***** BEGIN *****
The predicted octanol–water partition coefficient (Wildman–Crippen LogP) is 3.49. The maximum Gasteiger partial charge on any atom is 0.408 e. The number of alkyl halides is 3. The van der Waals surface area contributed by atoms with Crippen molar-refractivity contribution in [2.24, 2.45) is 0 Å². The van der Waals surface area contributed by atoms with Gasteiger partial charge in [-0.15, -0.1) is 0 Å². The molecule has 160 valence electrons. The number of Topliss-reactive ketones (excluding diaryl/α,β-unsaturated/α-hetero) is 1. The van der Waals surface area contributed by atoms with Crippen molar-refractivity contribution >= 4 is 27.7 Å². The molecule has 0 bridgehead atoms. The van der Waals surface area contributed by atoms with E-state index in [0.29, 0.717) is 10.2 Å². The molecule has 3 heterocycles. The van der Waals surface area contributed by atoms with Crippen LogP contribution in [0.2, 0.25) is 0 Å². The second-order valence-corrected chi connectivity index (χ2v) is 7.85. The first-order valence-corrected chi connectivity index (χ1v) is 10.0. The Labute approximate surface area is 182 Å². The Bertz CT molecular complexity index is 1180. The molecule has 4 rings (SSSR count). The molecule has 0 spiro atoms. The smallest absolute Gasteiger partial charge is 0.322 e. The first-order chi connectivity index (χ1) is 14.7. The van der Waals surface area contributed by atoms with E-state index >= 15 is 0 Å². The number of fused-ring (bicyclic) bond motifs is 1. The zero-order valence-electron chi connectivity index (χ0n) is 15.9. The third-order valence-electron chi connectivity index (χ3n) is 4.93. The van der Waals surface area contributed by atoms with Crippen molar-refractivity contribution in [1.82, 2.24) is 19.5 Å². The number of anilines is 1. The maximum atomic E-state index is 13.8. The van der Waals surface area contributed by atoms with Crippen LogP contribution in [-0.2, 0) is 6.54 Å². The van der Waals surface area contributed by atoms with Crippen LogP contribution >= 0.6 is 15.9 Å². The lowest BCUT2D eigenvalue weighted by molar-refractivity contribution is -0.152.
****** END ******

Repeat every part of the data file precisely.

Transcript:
The predicted octanol–water partition coefficient (Wildman–Crippen LogP) is 3.49. The maximum Gasteiger partial charge on any atom is 0.408 e. The number of alkyl halides is 3. The van der Waals surface area contributed by atoms with Crippen molar-refractivity contribution in [2.24, 2.45) is 0 Å². The van der Waals surface area contributed by atoms with Gasteiger partial charge in [-0.15, -0.1) is 0 Å². The molecule has 160 valence electrons. The number of Topliss-reactive ketones (excluding diaryl/α,β-unsaturated/α-hetero) is 1. The van der Waals surface area contributed by atoms with Crippen molar-refractivity contribution >= 4 is 27.7 Å². The molecule has 0 bridgehead atoms. The van der Waals surface area contributed by atoms with E-state index in [0.29, 0.717) is 10.2 Å². The molecule has 3 heterocycles. The van der Waals surface area contributed by atoms with Crippen LogP contribution in [0.2, 0.25) is 0 Å². The second-order valence-corrected chi connectivity index (χ2v) is 7.85. The first-order valence-corrected chi connectivity index (χ1v) is 10.0. The Labute approximate surface area is 182 Å². The Bertz CT molecular complexity index is 1180. The molecule has 4 rings (SSSR count). The molecule has 0 spiro atoms. The smallest absolute Gasteiger partial charge is 0.322 e. The first-order chi connectivity index (χ1) is 14.7. The van der Waals surface area contributed by atoms with E-state index >= 15 is 0 Å². The number of fused-ring (bicyclic) bond motifs is 1. The zero-order valence-electron chi connectivity index (χ0n) is 15.9. The third-order valence-electron chi connectivity index (χ3n) is 4.93. The van der Waals surface area contributed by atoms with Crippen molar-refractivity contribution in [1.82, 2.24) is 19.5 Å². The number of anilines is 1. The maximum atomic E-state index is 13.8. The van der Waals surface area contributed by atoms with Crippen LogP contribution in [-0.2, 0) is 6.54 Å². The van der Waals surface area contributed by atoms with Crippen LogP contribution >= 0.6 is 15.9 Å². The lowest BCUT2D eigenvalue weighted by molar-refractivity contribution is -0.152.